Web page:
The barcode rank plot for our sample looks similar to the heterogeneous sample in the technical notes. This is consistent with what we expect from our sample, which contains PBMCs (relatively high number of expressed genes) and neutrophils (only expressing around a few hundred genes). However, the transition of blue to gray is lower than expected, which means some of the cells we included could be background (gray). This is fine for now, because we can filter those out in Loupe Browser (Filter out background GEMs).

Several of the Cells metrics are already covered in the key metrics section earlier. One more metric to highlight is the Fraction Reads in Cells, which shows the fraction of valid-barcode, confidently-mapped reads with cell-associated barcodes. Lower percentages (< 70%) indicate that a high level of ambient RNA partitioned into all (cell-containing and non-cell-containing) GEMs.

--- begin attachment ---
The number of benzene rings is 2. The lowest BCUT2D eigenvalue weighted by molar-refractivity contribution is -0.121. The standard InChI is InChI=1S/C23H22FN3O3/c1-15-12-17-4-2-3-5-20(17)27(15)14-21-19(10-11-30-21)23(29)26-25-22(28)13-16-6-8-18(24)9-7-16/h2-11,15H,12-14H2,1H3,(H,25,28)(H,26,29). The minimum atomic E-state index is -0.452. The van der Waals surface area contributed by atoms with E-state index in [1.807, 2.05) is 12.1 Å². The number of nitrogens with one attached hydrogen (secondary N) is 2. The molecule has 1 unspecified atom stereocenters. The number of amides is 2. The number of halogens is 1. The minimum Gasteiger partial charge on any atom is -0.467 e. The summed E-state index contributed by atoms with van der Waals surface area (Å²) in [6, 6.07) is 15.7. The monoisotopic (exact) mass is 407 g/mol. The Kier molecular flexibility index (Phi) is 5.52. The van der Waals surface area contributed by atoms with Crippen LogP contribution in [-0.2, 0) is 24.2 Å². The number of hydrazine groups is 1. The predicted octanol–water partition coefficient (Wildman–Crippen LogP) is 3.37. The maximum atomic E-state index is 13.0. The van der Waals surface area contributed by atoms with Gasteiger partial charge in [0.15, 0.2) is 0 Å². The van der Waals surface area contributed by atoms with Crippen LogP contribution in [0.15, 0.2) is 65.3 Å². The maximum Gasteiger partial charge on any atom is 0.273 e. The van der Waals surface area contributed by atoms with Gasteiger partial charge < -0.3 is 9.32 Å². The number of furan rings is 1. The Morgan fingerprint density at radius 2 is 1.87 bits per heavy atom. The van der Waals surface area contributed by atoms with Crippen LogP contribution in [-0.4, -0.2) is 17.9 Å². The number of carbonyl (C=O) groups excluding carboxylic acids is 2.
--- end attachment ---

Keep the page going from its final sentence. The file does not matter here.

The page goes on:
The Sample section includes some basic information of the sample, as well as the input parameters for the analysis. It is always useful to double check if the chemistry version and the transcriptome reference used are consistent with how you prepared the sample. We normally recommend using the latest pipeline version available.

The library-specific analysis tab contains some information on secondary analysis, including dimensionality reduction (t-SNE), clustering, and differentially expressed genes. The goal of this tab is not for downstream analysis (which should be carried out in Loupe Browser or community developed tools), but for quickly assessing the quality of the results with some biological context.

A typical sample should have a t-SNE plot with defined structures – different clusters separated in the plot, as shown in our sample. Lack of cluster structure, or no separation (for a sample with expected heterogeneous cell populations) may indicate sample quality issues or loss of single cell behavior.

The Top Features by Cluster table shows the top differentially expressed genes in each cluster. This table is likely not sufficient for us to perform cell type annotation. However, we can use the table to assess sample quality, because poor samples have some distinct signatures. For example, if the total number of genes in the table is very small (<20), it may indicate loss of single cell behavior. If one or more clusters have many mitochondrial or ribosomal protein genes differentially expressed, it may indicate these clusters are mostly unhealthy or dead cells.